Colorado Rockies: How Carlos Gonzalez rebuilt himself to vintage (again)
DENVER – The sweet swing of Carlos Gonzalez of the Colorado Rockies, akin to Ken Griffey Jr., has been a sight for sore eyes along the Front Range for nearly a decade.
It appeared last year that this relationship was going to end. CarGo’s contract was up and he was coming off his worst career year that was only semi-salvaged by a hot September. But the Rockies brought back the beloved Gonzalez on an incentivized deal. The right fielder struggled through April and underperformed in May.
Since May 27 though, CarGo has really heated up, slashing .357/.419/.560 in 22 games over 93 plate appearances. This can be credited to an adjustment he made in his batting stance and the way he was coiling on his load. Credit to our friends Ryan Spilborghs and Jeff Huson at AT&T Sports Rocky Mountain for pointing this out on a recent broadcast.
What they’re pointing out is that CarGo is less open in his stance and he’s not getting as directional with his bat positioning on his load. You can actually spot the difference in both how wide Gonzalez was if you look at his right leg and his coil. Look at how the bat is almost horizontal to the ground before the pitch in this April to June comparison.
One more thing in this video that’s telling … watch his butt. In April, it was almost turning towards the pitcher like Luis Tiant but for a batter and now it’s much more in line with the norm.
"“Just be more square to the pitcher, “he told Rox Pile in an exclusive interview. “Whenever things aren’t going the way you want, you have to keep searching and making adjustments.”"
What doesn’t tell the story here is exit velocity or launch angle. His average exit velocity over this stretch actually dropped slightly and his average launch angle dropped form 13.1° to 2.8°. Instead, there’s another trend going on with launch angle. Breaking it down, he’s hitting under the ball way less, as shown below. That’s why his average launch angle has decreased.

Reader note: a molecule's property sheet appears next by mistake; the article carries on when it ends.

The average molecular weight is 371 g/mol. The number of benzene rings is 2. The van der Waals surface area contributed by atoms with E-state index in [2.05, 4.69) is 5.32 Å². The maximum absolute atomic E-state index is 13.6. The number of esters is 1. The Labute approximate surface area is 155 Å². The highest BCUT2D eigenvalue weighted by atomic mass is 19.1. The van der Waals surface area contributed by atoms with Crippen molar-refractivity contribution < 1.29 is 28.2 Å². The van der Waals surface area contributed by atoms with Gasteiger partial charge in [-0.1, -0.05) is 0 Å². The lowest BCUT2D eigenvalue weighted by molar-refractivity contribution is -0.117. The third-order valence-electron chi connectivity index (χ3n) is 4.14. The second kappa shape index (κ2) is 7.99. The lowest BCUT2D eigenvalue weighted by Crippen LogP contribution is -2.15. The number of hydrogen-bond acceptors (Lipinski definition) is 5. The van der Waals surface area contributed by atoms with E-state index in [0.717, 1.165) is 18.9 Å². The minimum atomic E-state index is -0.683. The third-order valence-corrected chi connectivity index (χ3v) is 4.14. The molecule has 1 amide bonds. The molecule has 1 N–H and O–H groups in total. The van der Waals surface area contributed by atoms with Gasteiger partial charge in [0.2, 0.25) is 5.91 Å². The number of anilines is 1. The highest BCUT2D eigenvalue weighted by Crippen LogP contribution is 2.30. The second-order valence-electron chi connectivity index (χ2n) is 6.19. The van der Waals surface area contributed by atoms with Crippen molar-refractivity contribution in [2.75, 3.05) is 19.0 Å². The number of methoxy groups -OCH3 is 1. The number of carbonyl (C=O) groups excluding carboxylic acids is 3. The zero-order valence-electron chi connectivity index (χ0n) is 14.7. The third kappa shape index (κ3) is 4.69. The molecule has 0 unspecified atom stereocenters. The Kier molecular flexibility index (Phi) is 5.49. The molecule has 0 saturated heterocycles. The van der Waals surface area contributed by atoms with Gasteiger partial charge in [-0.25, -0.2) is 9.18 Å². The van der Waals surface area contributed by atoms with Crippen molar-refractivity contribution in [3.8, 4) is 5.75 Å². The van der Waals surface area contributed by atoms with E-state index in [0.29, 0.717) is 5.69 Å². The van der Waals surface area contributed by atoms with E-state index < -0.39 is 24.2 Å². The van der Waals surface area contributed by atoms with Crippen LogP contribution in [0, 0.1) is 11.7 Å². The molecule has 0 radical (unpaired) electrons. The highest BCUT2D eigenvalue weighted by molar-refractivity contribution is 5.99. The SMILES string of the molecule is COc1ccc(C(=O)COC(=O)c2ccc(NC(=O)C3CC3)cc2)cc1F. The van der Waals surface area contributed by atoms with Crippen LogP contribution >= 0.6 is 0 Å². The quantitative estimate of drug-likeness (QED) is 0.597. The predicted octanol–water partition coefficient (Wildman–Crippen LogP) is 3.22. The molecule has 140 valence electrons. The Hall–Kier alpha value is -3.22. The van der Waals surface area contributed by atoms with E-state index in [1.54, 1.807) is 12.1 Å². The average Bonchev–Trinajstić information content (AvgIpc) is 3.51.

More from Colorado Rockies News
- A Colorado Rockies Thanksgiving
- Colorado Rockies: Charlie Blackmon out for the season
- Colorado Rockies: Injuries shift look of roster ahead of Dodgers series
- Colorado Rockies: 3 things we appreciated from Tuesday in San Francisco
- What Bill Schmidt’s comments mean for the Colorado Rockies in 2023
But the reasons behind launch or velocity isn’t the real story. That is because of plate coverage. Gonzalez is best when he’s pulling the ball and, in order to pull pitches that are anywhere over the plate, he must get to the ball quicker. He can not be a successful hitter when his already long swing gets even longer. Instead, he is allowing his hands to get to the ball quicker and moving his feet closer to the point of contact allows for more plate coverage and for his bat head to be at a better angle of attack when entering the strike zone. Yes, he is less apt to launch the ball in the air but he is more importantly decreasing weak fly balls while increasing his ability to make hard contact on line drives.
CarGo has never been a flyable hitter. That’s not his style. He is someone who crushes the ball hard. He’s a hard hitter. When Gonzalez is at his best, his long swing is at its shortest with minimal coil, reaching the stirkezone quicker and giving him better plate coverage and more bat control.
"“Baseball is a very complicated sport when it comest to hitting,” Gonzalez said.” Every at-bat is different. It’s not like you’re shooting a basketball and you get to repeat your mechanics. It’s survival mode.”"
Next: Rockies do the right thing by sending Bryan Shaw to the DL
Last year, it was sleep for CarGo. This season, it’s foot and hand position. What is certain is that the 32-year-old continues to make adjustments and adapt to the game. It has kept him as serviceable big leaguer at the very least and, for now, he’s back to his vintage self.